Fifa ex-president Sepp Blatter says he was asked by the Swiss authorities to help ease Burundi’s political crisis by offering the country’s president a job.
In a new book, Mr Blatter says he offered keen football fan Pierre Nkurunziza an ambassadorial role in exchange for the leader stepping down.
Mr Nkurunziza declined and won a controversial third term in office.
The Swiss foreign ministry confirmed it sought Mr Blatter’s help but denied seeking Mr Nkurunziza’s resignation.
“The intention was to contribute to a peaceful solution in order to prevent the current crisis in Burundi,” a statement said.
The approach to Mr Nkurunziza took place in May last year, shortly after the protests began against his attempt to win another term.
The Burundian leader is known for his love of football – he owns his own side, Hallelujah FC, and once coached a Burundian first division team.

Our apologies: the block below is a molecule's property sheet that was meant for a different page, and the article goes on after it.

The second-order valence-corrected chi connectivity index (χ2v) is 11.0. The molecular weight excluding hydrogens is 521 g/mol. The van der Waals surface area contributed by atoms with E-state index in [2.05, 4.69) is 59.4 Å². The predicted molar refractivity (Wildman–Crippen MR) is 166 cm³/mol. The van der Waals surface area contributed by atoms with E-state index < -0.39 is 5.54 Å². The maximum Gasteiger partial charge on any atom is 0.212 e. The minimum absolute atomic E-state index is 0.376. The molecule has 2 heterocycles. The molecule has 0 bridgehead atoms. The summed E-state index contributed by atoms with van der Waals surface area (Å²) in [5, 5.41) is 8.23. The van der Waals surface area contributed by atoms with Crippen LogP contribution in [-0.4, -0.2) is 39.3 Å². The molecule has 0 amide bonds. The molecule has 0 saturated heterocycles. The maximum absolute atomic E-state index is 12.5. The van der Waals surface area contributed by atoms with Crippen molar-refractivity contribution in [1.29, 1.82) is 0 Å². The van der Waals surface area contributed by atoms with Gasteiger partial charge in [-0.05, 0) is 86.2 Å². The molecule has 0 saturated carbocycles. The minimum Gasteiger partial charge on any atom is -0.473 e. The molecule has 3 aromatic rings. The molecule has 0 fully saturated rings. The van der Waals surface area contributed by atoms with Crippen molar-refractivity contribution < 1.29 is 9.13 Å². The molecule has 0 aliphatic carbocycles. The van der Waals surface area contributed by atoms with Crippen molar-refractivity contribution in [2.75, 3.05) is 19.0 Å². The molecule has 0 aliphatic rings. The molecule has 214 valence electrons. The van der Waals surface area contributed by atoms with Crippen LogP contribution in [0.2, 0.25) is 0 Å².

In his book, Mr Blatter is quoted as saying: “I proposed to the president… if it could be an advantage for him or his country, Fifa could deploy him as an ambassador for football in Africa, or the world.”
But Mr Nkurunziza said no and was instead re-elected in a poll boycotted by the main opposition parties, who saw the bid as illegal.
Months of unrest have followed, with more than 400 people killed and tens of thousands fleeing the country.
Mr Nkurunziza’s office told the BBC the Burundian president had been approached by Mr Blatter, and that the then-Fifa chief was being used by powerful Western nations, without naming them.
Mr Blatter resigned as boss of football’s world governing body Fifa last year with the organisation mired in corruption allegations.
He has since been given a six-year ban from football by Fifa for ethics violations.